But do we have to accept religion on its own terms? True, if allowed to get away with their own apologetics religions immunise themselves against disproof. Christianity has had two thousand years of practice making God’s intent, ability and mode of operation in the world as inscrutable to investigation as possible and Islam built apophasis into itself from the outset but from an empirical point of view prayer (for example) either works at some statistical level of significance or it doesn’t. If it doesn’t we are entitled to conclude that either the deity it is aimed at doesn’t exist or at any rate does not perform as expected by the petitioner. Rob says
”In one of our FB exchanges you certainly said that issues like petitionary prayer and miracles are where religion intersects with the empirical and so provide us with the ability to evaluate religious claims. If prayer fails and there is no evidence for miracles then, if I understand you correctly, the whole edifice falls for all the assertions of religion are logically founded on the truth of the basic claims---like the claim that there is a supernatural being who is *causing* things to happen in the world.”
Here I think Rob is inferring too much. That we can say with a reasonable amount of certainty that miracles and prayer are un-evidenced is only to say that these particular claims of religion do not need to be taken seriously by non-believers. It does not prove that gods do not exist but may suggest the believer may be mistaken about the attitude of the particular god being petitioned. The hypothesis that gods can be swayed by prayer to intervene is falsified and that particular claim should rationally be rejected.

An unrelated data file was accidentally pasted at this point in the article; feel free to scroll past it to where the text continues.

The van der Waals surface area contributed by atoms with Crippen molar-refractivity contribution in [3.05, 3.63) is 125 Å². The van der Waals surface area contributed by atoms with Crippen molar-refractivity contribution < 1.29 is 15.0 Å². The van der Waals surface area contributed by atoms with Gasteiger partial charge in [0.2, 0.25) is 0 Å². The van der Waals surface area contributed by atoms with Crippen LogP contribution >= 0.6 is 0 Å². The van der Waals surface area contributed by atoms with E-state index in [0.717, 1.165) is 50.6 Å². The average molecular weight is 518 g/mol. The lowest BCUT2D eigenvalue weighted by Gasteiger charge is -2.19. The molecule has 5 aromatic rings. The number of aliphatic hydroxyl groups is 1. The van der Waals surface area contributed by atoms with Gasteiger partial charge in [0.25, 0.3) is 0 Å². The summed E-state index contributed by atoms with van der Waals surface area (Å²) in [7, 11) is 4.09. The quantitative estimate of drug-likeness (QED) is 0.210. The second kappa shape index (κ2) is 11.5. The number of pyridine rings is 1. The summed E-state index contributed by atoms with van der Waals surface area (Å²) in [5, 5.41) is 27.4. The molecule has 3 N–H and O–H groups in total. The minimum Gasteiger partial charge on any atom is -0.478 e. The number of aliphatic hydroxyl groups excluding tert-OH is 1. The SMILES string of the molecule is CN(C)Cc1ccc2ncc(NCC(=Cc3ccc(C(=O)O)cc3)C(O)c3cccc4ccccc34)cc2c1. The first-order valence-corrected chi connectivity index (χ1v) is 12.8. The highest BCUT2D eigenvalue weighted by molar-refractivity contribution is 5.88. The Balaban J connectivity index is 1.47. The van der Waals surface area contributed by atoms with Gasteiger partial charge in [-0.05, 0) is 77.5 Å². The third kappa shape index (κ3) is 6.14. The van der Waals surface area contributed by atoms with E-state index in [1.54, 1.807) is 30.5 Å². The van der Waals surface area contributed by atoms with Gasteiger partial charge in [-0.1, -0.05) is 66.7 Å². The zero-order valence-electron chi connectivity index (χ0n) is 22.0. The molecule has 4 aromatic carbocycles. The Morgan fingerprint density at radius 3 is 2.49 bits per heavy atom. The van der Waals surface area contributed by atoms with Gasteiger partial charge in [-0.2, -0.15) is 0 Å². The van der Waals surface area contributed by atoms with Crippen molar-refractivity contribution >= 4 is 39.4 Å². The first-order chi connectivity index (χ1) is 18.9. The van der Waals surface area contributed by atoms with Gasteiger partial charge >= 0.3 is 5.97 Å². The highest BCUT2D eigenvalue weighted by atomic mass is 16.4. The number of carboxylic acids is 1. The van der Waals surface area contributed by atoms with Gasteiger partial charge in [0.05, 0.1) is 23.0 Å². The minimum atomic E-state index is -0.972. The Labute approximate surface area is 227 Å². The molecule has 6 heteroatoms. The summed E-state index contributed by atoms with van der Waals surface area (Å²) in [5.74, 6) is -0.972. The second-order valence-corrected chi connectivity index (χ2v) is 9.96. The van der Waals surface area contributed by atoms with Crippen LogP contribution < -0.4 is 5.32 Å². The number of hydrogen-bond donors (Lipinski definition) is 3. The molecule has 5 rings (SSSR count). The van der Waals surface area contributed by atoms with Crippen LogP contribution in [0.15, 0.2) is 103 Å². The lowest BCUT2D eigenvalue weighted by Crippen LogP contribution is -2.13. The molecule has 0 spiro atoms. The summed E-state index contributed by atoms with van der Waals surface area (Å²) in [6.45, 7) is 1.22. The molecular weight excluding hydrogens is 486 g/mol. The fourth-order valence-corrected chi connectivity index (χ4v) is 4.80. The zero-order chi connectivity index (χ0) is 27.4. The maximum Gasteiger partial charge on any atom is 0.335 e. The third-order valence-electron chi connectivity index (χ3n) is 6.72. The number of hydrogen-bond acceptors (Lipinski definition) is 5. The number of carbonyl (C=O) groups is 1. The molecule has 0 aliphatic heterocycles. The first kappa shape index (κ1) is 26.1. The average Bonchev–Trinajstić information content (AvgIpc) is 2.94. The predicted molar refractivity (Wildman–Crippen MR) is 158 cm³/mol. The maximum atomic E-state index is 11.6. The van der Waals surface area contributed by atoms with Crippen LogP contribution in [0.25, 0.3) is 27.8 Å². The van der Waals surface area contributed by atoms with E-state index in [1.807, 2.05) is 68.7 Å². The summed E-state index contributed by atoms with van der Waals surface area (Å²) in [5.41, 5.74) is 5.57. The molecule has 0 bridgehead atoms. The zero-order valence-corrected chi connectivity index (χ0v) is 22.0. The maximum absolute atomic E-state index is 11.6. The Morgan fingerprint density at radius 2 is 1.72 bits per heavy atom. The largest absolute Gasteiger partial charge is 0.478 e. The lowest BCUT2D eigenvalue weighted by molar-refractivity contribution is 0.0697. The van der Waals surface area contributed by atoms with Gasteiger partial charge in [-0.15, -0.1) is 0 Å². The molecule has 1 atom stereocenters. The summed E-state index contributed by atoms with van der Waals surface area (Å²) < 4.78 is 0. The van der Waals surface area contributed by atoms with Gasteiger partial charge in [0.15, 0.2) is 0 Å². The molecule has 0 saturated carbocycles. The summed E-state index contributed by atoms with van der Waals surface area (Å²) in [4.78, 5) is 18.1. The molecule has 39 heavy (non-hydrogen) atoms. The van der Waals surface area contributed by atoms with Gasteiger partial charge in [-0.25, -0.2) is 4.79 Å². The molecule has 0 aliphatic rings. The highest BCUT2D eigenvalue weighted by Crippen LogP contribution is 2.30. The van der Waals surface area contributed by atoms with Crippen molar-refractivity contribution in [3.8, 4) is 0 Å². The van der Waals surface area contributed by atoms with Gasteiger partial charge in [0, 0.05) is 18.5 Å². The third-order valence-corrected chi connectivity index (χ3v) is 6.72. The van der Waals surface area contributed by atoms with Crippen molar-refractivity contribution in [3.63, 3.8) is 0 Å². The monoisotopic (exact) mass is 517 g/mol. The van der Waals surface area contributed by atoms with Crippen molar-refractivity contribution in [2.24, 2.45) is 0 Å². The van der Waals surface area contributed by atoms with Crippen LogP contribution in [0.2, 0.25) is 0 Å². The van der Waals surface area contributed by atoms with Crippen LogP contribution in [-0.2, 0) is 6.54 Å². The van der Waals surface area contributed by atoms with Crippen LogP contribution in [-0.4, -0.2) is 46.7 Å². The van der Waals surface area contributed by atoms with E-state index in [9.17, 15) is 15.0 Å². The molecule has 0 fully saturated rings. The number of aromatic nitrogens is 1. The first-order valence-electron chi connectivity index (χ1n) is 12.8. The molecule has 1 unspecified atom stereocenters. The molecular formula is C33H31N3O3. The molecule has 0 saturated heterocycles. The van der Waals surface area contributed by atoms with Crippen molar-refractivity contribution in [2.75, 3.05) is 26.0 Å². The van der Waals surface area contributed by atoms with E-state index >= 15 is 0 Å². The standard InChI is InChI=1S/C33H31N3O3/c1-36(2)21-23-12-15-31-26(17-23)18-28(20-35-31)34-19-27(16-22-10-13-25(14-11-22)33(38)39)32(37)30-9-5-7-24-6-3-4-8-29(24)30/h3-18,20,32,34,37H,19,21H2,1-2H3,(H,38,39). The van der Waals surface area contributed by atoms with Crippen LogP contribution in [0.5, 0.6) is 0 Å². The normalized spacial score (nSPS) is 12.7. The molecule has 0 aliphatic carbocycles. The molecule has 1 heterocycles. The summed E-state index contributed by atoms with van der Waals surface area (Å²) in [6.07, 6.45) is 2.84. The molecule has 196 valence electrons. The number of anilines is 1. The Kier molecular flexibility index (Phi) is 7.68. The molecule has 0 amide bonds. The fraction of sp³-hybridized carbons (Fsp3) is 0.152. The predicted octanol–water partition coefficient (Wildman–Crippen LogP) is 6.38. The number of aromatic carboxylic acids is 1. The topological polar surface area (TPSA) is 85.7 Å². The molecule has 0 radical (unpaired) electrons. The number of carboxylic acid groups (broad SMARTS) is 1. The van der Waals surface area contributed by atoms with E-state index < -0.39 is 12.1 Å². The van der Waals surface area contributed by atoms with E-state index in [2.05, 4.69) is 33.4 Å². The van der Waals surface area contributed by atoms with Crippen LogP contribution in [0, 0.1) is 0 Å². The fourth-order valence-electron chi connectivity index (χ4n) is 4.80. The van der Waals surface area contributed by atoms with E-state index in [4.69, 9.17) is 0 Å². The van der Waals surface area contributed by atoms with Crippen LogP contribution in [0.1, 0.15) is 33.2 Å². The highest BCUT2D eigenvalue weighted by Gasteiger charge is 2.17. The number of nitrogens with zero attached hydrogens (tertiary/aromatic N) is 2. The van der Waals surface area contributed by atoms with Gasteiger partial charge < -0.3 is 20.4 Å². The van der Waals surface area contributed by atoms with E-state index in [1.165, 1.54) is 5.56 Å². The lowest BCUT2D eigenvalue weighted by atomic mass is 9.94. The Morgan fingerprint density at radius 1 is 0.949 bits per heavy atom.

Whether the “whole edifice” of religion should fall based on this depends very much on the store individual believers put on particular claims. I agree that not everyone “comes to religious belief by considering the so-called empirical claims of religion” but some do surely. Does an adult converting either from a religion of birth or from previous agnosticism really ignore the supernatural premise behind their new belief? I doubt it.
For many believers religion is a heuristic device. Shorthand; for moral behaviour, cultural identity and normative values and for these people no amount of hypothesis testing is going to dent their faith, largely because from their point of view it’s irrelevant. But people do lose their religion after putting all their faith in unanswered prayer. They may still believe in a god: Just not one that cares about them.
If you spend a great deal of time, as both Rob and I do, thinking and reading about religion it is easy to become convinced that religious belief is typified by theologians who understand the sophistication and complexity it has evolved over the millennia but a short trawl through Christian blog sites, particularly those found in the US, should be enough to disabuse anyone of the notion that a significant number of the faithful aren’t literalists. This kind of belief is so specific and so rooted in empirically testable claims that to suggest it is not a hypothesis seems to me to be perverse. The six day creation, a global flood, the exodus from Egypt are all factual claims and have all been debunked by cosmology, geology and archaeology. None of that happened and the only way that this kind of belief can be maintained is by denying any agency to science at all which is what many do (while still using smartphones). If these people had to confront their cognitive dissonance by tackling their religion head on I doubt they would retreat into the “self-contained metaphysical system” of question begging that modern theology offers. They would have to abandon their religion wholesale which is why they rarely admit the scientific evidence.